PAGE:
As pointed out by Snir (2015) the next big prospect is focused on opening the public cloud infrastructure for organizations that are locked out of this phenomenon and who are missing out on the clear benefits of the infrastructure as a services model such as better economics, agility, leverage of resources and a pay per use model. The advantages of being able to penetrate into public cloud are well known. The application are numerous: among them is cloud bursting which helps companies that require more resources than what is available in small data centers. One important thing to note is for one to be successful during the early stages of investment in data centers, they have to acquire experience and expertise in the domain. According to the scholar, for companies that are partnering with big players in the IT sectors, characterized by a good track record, acquire a competitive advantage (Snir, 2015).

Exit strategy

Various customers acquire a majority of data centers as support activities. The acquirer herein will be required to divest non-core activities including retaining primary businesses such as cloud computing among others. Exit scenarios for the company and its shareholders include; regional subsidiary of data centers on a long term basis and merger with similar diversified service portfolio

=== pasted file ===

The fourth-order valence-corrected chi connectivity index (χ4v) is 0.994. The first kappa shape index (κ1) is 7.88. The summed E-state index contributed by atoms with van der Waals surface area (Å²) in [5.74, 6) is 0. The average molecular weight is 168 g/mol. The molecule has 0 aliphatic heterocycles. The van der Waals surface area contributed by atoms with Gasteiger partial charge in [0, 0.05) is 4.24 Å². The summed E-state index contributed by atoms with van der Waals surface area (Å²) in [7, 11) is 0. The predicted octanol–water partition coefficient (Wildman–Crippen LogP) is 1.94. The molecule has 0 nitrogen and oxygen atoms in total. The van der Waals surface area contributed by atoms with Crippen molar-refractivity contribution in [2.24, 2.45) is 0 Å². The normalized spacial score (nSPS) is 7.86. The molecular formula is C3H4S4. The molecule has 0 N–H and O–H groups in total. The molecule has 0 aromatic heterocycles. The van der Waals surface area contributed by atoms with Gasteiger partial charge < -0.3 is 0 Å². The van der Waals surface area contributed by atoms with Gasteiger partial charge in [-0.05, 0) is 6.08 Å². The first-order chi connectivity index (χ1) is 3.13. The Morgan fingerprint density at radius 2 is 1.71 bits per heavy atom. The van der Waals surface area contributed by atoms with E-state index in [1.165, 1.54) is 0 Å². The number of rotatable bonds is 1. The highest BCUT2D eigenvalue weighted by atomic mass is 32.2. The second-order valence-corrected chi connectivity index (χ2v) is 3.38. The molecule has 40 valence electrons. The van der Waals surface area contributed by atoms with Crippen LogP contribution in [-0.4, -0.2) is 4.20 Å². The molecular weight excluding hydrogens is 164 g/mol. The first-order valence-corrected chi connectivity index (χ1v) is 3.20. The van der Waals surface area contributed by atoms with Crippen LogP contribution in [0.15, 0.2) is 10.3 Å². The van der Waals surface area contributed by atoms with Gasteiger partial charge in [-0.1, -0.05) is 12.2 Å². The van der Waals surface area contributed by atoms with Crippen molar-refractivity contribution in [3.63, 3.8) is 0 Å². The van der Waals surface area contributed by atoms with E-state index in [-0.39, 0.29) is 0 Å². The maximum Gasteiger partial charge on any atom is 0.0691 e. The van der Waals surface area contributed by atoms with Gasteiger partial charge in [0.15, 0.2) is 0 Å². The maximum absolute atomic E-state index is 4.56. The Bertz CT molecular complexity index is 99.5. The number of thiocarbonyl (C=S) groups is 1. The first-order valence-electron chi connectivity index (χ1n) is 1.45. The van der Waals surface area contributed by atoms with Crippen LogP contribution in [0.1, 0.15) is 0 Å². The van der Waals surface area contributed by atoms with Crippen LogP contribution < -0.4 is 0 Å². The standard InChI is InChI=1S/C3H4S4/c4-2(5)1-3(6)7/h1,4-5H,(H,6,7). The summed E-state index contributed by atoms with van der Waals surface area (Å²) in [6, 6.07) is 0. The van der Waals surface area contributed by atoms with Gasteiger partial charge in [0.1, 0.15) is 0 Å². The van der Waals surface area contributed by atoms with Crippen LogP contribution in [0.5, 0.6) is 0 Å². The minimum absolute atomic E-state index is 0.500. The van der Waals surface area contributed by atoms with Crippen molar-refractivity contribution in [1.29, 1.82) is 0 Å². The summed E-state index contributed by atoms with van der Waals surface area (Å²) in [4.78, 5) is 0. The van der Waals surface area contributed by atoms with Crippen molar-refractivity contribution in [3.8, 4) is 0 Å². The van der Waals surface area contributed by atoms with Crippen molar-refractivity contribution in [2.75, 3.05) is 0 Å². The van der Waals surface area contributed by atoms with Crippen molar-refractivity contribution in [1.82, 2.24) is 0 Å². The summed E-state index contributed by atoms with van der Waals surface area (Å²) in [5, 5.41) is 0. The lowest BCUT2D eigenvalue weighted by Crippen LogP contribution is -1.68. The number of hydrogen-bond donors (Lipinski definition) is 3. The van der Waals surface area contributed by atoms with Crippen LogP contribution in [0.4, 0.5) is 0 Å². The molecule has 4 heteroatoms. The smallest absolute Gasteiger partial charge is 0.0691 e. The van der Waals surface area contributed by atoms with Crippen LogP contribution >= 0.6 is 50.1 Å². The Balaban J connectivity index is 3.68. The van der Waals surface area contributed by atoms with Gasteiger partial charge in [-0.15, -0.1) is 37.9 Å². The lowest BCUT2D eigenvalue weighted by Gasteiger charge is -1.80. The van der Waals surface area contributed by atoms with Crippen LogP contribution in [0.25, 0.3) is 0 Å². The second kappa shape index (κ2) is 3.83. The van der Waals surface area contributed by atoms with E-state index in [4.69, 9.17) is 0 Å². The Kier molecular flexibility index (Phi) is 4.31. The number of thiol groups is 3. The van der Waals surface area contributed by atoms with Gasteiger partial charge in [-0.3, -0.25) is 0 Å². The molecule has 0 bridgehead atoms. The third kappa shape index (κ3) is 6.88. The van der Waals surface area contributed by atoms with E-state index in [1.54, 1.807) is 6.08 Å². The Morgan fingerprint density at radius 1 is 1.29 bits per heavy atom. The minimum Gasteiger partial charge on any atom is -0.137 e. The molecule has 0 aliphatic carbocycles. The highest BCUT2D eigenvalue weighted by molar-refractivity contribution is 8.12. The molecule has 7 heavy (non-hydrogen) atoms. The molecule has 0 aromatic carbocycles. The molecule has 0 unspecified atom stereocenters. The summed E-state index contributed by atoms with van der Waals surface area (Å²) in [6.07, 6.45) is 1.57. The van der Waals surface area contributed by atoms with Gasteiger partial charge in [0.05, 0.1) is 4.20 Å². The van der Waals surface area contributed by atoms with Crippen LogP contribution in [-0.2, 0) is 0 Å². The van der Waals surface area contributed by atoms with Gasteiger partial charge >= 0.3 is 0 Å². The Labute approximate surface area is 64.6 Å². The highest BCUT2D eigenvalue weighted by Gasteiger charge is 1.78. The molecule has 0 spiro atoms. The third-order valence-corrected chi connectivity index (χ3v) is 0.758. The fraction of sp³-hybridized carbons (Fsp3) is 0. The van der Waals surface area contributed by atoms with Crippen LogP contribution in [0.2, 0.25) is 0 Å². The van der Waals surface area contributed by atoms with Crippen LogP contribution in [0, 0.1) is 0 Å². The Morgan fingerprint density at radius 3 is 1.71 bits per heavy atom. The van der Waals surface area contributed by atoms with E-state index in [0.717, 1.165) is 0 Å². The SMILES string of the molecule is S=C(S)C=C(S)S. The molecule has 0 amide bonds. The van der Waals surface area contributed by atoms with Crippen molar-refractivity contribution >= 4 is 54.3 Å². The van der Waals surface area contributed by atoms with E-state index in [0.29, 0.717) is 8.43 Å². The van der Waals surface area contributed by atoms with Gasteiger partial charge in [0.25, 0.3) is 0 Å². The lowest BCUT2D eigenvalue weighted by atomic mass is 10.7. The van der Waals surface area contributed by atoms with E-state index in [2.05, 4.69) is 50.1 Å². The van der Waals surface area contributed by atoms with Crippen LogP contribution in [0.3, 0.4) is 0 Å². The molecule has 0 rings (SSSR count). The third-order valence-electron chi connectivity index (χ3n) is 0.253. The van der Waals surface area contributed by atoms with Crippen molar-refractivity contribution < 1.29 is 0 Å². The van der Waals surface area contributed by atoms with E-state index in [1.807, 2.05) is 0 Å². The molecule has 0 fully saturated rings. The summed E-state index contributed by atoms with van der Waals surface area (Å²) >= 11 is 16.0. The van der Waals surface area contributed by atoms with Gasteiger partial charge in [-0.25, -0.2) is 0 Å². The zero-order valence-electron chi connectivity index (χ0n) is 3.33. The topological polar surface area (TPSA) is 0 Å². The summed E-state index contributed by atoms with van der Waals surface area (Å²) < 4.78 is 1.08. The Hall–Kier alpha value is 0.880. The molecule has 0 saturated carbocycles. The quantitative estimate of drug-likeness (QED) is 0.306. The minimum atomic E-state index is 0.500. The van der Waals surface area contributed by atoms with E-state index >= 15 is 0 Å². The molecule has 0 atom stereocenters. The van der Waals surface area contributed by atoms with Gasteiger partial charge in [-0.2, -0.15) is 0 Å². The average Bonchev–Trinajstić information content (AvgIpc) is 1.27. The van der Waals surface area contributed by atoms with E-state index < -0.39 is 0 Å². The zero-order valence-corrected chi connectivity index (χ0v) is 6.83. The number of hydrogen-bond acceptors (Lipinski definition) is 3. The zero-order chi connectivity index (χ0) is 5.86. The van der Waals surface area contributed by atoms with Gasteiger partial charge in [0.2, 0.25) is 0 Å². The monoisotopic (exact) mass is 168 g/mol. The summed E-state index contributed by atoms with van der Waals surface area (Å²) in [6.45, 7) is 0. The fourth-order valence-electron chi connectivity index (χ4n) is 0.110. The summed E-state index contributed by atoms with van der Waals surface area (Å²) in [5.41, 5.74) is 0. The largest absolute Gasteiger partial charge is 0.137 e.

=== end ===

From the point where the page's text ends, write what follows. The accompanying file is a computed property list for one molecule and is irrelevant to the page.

Competition

Data center market place in Australia is dominated by Equinix Australia data centers where more than 700 companies reside in its colocation amenities while taking advantage of the digital ecosystems to foster their growth and create value. The facility hosts a growing electronic payment industries including network providers and banking. In addition, emerging services including online gaming while capitalizing on the interconnectedness deliver superior services and therefore the competition is expected to be stiff. Nonetheless, basing on its well established brand name and satisfied customers, the company can effectively compete with the latter.

Revenue model

The company will possess an expanded and distinguished twofold revenue model basing on its business activities that are vertically integrated. It will generate revenue via commission from the sale of its products.

Entry strategy

The company will endeavor into the data center domain through creating its own data center through increased capital expenditures. The company will therefore come second in line after Equinix.

Proposal

The company possesses a distinctive presence in the market and positioning owing to its vertically diversified business undertakings. In addition, it operates in one of the fastest emerging sectors. For it to reduce the market risk, the company will begin with, its customer base, which, according to Bass (2016), is largely promising,